WAMU 88.5 : News

Filed Under:

Senate Passes Violence Against Women Act

Play associated audio

Last week the U.S. Senate voted overwhelmingly to reauthorize the Violence Against Women Act, and the legislation is now sitting in the House.

The Senate-passed legislation extends protections to the LGBT community and immigrants, which is upsetting some Republicans. Maryland Democratic Rep. Donna Edwards says those complaints ring hollow.

"I worked in shelters," she says. "When somebody comes in and they're victimized, we don't ask them where did they come from, all of those details... what we want to do is figure out how do we get programs and services to people who have been victimized by a crime."

Republicans also don't like that the Senate bill allows tribal courts to prosecute non-natives who abuse native women on reservations. The legislation hasn't been authorized since 2011, which Edwards say is hurting local communities.

"Over 2,500 shelters and domestic violence programs that are right now being starved because we're fooling over something that really just should not have a D or and R in front of it," she says.

House leaders have not scheduled a vote on Violence Against Women Act yet.

WAMU 88.5

A Conversation With "Broad City" Co-Star Abbi Jacobson

What do Michelle Obama, Anna Wintour and Michael Jordan carry in their bags? Abbi Jacobson imagines the things you might find in her new illustrated book, "Carry This Book." We talk to the "Broad City" co-star about what you can learn from the contents of bags—and her success creating and starring in the hit Comedy Central show.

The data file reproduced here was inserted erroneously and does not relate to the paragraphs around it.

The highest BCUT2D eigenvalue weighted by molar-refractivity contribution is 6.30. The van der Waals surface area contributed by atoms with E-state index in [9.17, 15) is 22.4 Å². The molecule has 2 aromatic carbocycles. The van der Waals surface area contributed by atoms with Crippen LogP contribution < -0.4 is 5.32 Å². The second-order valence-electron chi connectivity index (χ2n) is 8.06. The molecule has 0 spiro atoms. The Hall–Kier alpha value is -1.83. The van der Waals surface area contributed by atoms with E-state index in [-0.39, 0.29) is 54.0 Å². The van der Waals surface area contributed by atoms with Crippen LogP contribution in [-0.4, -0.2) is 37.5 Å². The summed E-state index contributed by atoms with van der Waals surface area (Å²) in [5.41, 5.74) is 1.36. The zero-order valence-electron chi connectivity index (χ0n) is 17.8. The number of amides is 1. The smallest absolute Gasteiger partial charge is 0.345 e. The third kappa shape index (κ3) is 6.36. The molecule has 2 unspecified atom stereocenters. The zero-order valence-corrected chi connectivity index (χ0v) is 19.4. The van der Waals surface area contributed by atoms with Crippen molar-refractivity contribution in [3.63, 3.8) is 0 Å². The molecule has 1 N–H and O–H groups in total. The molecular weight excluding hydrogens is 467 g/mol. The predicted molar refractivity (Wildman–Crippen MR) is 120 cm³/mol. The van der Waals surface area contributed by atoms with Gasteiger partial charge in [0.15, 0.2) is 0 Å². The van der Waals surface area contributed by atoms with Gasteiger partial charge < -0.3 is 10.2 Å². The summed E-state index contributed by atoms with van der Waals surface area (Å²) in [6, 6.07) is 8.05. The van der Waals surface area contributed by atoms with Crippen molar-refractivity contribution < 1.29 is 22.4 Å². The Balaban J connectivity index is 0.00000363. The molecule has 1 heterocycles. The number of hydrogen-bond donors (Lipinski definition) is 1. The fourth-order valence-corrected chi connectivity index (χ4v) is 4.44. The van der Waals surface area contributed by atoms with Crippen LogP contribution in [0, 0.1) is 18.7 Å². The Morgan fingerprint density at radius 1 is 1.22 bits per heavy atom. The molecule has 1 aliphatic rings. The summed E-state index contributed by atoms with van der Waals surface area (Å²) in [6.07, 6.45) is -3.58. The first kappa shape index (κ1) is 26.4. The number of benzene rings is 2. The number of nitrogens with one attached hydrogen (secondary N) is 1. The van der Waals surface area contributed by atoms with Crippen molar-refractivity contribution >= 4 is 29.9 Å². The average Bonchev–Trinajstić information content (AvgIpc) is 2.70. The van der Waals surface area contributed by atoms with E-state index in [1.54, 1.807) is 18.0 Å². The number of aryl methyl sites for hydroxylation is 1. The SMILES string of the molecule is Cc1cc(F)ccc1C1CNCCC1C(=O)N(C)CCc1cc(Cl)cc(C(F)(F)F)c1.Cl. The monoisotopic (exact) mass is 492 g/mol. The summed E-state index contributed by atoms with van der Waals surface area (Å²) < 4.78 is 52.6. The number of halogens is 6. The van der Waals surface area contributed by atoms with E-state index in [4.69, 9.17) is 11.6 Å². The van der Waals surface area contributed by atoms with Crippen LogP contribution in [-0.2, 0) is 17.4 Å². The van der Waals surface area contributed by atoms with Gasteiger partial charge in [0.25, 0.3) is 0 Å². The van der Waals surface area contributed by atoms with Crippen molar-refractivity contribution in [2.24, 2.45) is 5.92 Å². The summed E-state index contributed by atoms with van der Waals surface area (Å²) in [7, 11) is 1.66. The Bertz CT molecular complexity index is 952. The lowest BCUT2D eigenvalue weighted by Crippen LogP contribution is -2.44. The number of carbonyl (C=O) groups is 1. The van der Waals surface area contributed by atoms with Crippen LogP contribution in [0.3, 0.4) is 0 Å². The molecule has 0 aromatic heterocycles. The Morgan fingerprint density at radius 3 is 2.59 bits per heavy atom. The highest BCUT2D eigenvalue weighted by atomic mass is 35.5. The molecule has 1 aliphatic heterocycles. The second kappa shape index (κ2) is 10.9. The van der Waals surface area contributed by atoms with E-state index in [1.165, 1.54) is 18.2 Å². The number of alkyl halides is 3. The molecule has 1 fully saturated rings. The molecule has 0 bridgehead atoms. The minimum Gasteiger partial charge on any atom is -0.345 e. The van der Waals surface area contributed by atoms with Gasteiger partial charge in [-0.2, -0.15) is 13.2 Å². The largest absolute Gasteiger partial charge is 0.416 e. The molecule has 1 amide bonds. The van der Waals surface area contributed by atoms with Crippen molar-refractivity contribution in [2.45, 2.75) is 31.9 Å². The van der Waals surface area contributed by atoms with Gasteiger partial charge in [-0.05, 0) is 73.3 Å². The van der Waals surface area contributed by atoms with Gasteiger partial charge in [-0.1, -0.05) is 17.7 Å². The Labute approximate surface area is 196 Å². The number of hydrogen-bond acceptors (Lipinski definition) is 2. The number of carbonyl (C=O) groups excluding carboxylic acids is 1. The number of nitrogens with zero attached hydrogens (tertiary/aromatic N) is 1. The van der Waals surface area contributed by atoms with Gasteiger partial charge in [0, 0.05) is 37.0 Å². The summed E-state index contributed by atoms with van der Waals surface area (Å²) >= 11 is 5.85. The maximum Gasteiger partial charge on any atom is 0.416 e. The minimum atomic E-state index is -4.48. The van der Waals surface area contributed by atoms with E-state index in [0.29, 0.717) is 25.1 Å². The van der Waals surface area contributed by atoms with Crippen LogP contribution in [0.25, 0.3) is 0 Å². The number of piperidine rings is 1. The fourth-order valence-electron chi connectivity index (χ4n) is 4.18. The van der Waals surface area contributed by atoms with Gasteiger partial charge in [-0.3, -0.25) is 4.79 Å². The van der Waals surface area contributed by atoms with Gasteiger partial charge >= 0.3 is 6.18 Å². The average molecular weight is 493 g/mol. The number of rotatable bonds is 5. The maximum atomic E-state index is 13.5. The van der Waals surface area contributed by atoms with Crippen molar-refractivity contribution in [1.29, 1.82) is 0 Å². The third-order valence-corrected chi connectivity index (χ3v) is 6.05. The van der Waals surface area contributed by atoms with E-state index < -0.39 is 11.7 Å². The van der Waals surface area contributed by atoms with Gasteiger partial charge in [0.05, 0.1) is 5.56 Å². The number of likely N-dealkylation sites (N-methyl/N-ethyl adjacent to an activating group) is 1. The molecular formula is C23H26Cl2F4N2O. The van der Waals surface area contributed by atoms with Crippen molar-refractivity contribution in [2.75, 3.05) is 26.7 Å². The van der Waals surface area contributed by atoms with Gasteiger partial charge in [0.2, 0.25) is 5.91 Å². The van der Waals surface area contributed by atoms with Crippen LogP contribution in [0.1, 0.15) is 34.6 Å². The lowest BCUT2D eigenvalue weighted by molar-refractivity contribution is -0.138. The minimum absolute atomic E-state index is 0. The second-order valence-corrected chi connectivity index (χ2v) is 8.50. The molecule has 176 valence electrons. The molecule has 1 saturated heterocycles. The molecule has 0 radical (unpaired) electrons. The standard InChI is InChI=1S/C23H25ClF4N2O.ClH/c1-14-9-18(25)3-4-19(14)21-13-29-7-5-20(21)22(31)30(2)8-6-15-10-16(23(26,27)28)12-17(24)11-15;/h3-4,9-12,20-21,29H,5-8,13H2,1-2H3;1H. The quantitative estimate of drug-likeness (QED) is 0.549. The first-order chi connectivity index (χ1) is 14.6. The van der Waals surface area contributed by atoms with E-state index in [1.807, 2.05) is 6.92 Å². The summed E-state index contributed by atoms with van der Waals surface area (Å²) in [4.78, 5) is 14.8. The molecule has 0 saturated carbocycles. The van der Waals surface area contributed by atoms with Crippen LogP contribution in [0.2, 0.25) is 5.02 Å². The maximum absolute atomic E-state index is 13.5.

WAMU 88.5

New Approaches To Tackling Local Youth Hunger

The First Lady of Virginia Dorothy McAuliffe and other regional leaders are exploring new, innovative ways to combat local food insecurity.

WAMU 88.5

What Washington Really Thinks of the Rest of America

Kojo explores the surprising findings of a Johns Hopkins survey on what D.C.'s federal workers and unelected policy makers really think of the American public.


Researchers Build 'Nightmare Machine'

An MIT project rolled out just in time for Halloween uses artificial intelligence to generate horror images.

Leave a Comment

Help keep the conversation civil. Please refer to our Terms of Use and Code of Conduct before posting your comments.